Syria says Islamist bomber behind deadly blast
DAMASCUS (Reuters) - An Islamist suicide bomber was responsible for a car bomb on Saturday that killed 17 people in Syria, the state news agency reported on Monday.
The SANA news agency said the vehicle had entered Syria from a neighboring Arab country on Sept 26. It did not say which country. Syria's Arab neighbors are Lebanon, Iraq and Jordan.
"Investigations showed that a terrorist was driving the car and blew himself up and the car. Confirmation of his identity is underway via a DNA examination of the remains of his corpse," SANA said.
The bomber was linked to an Islamist group, members of which had previously been detained, SANA added. There have been no claims of responsibility for the attack.
The bomb, whose victims were civilians, exploded near a security complex and at an intersection leading to the Sit Zeinab shrine -- a place of pilgrimage for Shi'ite Muslims.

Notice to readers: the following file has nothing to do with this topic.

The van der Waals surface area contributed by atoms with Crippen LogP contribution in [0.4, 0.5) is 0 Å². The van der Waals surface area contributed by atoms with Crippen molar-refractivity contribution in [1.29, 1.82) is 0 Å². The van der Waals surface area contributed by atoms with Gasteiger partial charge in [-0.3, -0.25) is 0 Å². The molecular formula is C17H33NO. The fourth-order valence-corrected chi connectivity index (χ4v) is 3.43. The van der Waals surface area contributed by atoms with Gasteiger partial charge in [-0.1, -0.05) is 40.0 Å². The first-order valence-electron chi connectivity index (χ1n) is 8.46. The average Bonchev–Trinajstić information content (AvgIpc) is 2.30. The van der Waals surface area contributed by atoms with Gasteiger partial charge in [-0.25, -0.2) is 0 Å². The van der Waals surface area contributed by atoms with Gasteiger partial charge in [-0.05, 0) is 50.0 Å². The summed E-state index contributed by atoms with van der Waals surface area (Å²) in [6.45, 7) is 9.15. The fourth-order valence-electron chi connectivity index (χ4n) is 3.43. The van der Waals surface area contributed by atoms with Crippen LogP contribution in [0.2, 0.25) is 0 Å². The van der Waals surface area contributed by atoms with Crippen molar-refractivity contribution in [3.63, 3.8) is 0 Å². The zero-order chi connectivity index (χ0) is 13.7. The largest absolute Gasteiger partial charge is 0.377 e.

Syrian President Bashar al-Assad earlier this month said he was worried about foreign-backed "extremists forces" in the northern Lebanese city of Tripoli. He called for a solution to what he said was the rising threat of Islamist militants based in the Lebanese city.
Assad said there were countries who were supporting the militants but he did not identify them.
A car bomb blast ripped through a bus carrying soldiers in Tripoli on Monday, killing at least five people and wounding 28.
The blast in Damascus was the third major security incident this year in Syria, following the assassination of the military commander of Lebanese group Hezbollah in February and the shooting dead of a senior military aide to Syria's president in August.
- Malaysia military tracked missing plane to west coast: source |
- Malaysia air probe finds scant evidence of attack: sources |
- Ukraine forms new defense force, seeks Western help |
- Front companies, embassies mask North Korean weapons trade - U.N
- Freescale loss in Malaysia tragedy leads to travel policy questions